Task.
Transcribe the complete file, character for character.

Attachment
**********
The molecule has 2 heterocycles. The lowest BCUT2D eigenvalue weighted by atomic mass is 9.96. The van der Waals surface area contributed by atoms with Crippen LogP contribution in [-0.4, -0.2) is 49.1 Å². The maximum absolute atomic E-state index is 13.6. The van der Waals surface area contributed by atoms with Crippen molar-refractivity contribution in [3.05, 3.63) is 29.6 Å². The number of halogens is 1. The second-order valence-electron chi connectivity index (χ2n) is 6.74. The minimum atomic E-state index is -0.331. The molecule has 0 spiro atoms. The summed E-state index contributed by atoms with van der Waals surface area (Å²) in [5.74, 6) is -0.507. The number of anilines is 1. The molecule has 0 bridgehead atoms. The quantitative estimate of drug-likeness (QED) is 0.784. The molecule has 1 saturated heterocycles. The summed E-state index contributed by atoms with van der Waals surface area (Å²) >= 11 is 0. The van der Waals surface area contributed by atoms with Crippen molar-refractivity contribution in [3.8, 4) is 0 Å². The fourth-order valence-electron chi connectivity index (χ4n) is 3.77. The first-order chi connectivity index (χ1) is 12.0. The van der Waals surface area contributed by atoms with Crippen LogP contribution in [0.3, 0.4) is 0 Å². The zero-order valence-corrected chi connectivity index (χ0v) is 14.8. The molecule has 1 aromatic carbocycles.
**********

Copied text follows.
The molecule has 2 heterocycles. The lowest BCUT2D eigenvalue weighted by atomic mass is 9.96. The van der Waals surface area contributed by atoms with Crippen LogP contribution in [-0.4, -0.2) is 49.1 Å². The maximum absolute atomic E-state index is 13.6. The van der Waals surface area contributed by atoms with Crippen molar-refractivity contribution in [3.05, 3.63) is 29.6 Å². The number of halogens is 1. The second-order valence-electron chi connectivity index (χ2n) is 6.74. The minimum atomic E-state index is -0.331. The molecule has 0 spiro atoms. The summed E-state index contributed by atoms with van der Waals surface area (Å²) in [5.74, 6) is -0.507. The number of anilines is 1. The molecule has 0 bridgehead atoms. The quantitative estimate of drug-likeness (QED) is 0.784. The molecule has 1 saturated heterocycles. The summed E-state index contributed by atoms with van der Waals surface area (Å²) >= 11 is 0. The van der Waals surface area contributed by atoms with Crippen molar-refractivity contribution in [3.8, 4) is 0 Å². The fourth-order valence-electron chi connectivity index (χ4n) is 3.77. The first-order chi connectivity index (χ1) is 12.0. The van der Waals surface area contributed by atoms with Crippen LogP contribution in [0.3, 0.4) is 0 Å². The zero-order valence-corrected chi connectivity index (χ0v) is 14.8. The molecule has 1 aromatic carbocycles.